Money pump

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In economic theory, the money pump argument is a thought experiment intended to show that rational behavior requires transitive preferences: If one prefers A to B and B to C, then one should not prefer C to A. Standard economic theory assumes that preferences are transitive.

However, many people have argued that intransitive preferences are quite common, and often observed in real world settings. A cognitive bias is called the focusing effect: people focus on one characteristic which stands out in order to make decisions In choosing potential mates, candidate A is more beautiful/handsome than candidate B. B is wealthier then C. C is far better attuned on a personal level than A – the hearts meet. Then choices could be intransitive because instead of evaluating the whole package, people focus on one characteristic which distinguishes between two candidates to make decisions.[1]

Example[edit]

The original example of the Money Pump was published by Davidson, McKinsey and Suppes in 1955. It was based on gambling games. In their example, there are two "tickets", each of which entitles the bearer to play a gambling game once. Any money paid to obtain the ticket does not count towards the stake for the game. An example of the type of tickets available are:

  • Ticket A gives a chance to play a game where you stake $1 for a 50:50 chance of winning $5.
  • Ticket B gives a chance to play a game where you stake $1 for a 1:20 chance of winning $100.

McKinsey and Suppes found that most players would rate the ticket with the higher chance of winning (A) as more desirable, but the ticket with the higher prize (B) as more valuable, thus representing intransitive preferences. This would theoretically allow a "money pump" to operate as follows:

  • The operator offers the customer a chance to buy ticket B at a fairly negotiated price, P.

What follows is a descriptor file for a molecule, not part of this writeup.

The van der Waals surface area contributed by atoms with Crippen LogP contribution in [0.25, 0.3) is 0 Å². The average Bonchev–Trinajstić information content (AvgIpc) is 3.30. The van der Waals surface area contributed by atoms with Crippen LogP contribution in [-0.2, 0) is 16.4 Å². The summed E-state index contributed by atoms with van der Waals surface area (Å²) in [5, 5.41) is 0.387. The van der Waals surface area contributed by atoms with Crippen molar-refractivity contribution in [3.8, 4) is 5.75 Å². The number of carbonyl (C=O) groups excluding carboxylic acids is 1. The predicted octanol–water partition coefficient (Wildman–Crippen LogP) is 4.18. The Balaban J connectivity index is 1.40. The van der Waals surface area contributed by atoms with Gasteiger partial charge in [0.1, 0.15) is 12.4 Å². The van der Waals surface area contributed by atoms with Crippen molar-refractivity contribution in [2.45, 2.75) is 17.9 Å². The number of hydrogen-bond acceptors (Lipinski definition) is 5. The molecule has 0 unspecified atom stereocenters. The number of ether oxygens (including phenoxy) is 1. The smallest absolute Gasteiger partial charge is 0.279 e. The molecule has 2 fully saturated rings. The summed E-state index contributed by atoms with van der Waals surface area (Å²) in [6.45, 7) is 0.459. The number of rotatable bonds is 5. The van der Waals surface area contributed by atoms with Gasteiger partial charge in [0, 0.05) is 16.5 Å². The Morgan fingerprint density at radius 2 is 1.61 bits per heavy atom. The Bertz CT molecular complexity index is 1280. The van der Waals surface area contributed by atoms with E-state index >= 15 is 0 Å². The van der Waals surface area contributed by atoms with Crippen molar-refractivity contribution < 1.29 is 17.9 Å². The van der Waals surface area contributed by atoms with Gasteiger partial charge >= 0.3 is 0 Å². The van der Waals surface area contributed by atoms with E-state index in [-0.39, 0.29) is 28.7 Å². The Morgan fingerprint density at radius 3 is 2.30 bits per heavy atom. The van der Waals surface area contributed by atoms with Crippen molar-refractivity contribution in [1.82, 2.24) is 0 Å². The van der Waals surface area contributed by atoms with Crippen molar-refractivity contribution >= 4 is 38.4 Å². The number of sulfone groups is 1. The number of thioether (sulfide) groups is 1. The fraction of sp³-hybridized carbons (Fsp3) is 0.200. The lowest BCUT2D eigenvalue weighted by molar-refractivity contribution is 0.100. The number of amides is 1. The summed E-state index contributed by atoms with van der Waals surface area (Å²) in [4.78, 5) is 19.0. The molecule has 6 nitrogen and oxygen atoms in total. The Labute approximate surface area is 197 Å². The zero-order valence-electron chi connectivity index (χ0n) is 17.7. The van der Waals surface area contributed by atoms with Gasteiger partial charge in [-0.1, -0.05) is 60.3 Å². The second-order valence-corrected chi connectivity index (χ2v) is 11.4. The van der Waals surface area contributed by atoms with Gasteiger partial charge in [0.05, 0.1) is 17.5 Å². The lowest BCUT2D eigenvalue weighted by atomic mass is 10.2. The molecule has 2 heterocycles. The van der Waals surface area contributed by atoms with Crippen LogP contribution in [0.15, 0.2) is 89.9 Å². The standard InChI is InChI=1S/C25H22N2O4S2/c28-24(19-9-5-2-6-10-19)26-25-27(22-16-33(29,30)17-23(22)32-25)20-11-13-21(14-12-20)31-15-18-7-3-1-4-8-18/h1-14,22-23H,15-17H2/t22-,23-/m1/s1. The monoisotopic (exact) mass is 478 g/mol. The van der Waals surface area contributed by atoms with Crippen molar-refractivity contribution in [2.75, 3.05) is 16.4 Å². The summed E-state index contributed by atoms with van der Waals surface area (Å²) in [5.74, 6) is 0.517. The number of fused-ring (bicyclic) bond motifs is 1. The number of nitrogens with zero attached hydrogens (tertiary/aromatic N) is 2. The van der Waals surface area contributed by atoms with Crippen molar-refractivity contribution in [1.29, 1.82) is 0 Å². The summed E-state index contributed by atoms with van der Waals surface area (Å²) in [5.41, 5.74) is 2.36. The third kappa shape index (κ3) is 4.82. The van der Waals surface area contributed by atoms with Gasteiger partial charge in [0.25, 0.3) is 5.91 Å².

• The operator then offers the customer ticket A in exchange for ticket B, on the grounds that they desire it more.
  • The operator then offers to buy ticket A back for a fairly negotiated price, P'. Since A is considered less valuable than B, P' should be less than P. But after all these transactions, all that has happened is that (P-P') dollars have been transferred from the customer to the operator in exchange for ultimately nothing.

Reactions[edit]

There are many counter-arguments which can be made to this. One of the simplest was made by Cubitt.[2] His paper shows that the argument rests on some very strong assumptions and is tautological: to say that X acts as a money pump is no different from saying that X has intransitive preferences, and does not add anything to evidence for or against the existence of intransitive preferences.[citation needed]

A second argument is more fundamental, and this rests on the possibility of incomparability. This differentiates between choice and preference. Forced to choose between A and B, I may choose A, yet the two may really not be comparable choices, thus we cannot conclude that I must have preferred A to B. See section on incommensurabilty[3] in article on "Dynamic Choices" in the Stanford Encyclopedia of Philosophy for a more detailed discussion. If choices are not comparable, then again the money pump argument fails.

A more complex and sophisticated version of this argument occurs in the context of subjective probability, where it is known as the Dutch book argument.[citation needed] There it is shown that rational behavior involves making choices over bets in such a way that they correspond to subjective probabilities. If someone fails to satisfy this condition (that is, fails to have subjective probabilities), then his preferences over lotteries will be intransitive and he can be made to act as a money pump. Thus the argument is used[by whom?] to justify the existence of subjective probabilities as a requirement for rational behavior. Again there are many possible counter-arguments.[citation needed]

See also[edit]

References[edit]

  1. ^ Hansson, Sven Ove; Grüne-Yanoff, Till (2012). Edward N. Zalta (ed.). "Preferences". The Stanford Encyclopedia of Philosophy (Winter 2012 ed.). Stanford University. sec. 1.3 Transitivity. ISSN 1095-5054.
  2. ^ Cubit, Robin; Sugden, Robert (2001). "On Money Pumps". Games and Economic Behavior. Amsterdam: Elsevier. 37 (1): 121–160. doi:10.1006/game.2000.0834. ISSN 0899-8256.
  3. ^ Andreou, Chrisoula (2012). Edward N. Zalta (ed.). "Dynamic Choice". The Stanford Encyclopedia of Philosophy (Fall 2012 ed.). Stanford University. sec. 1.1 Incommensurable Alternatives. ISSN 1095-5054.

Further reading[edit]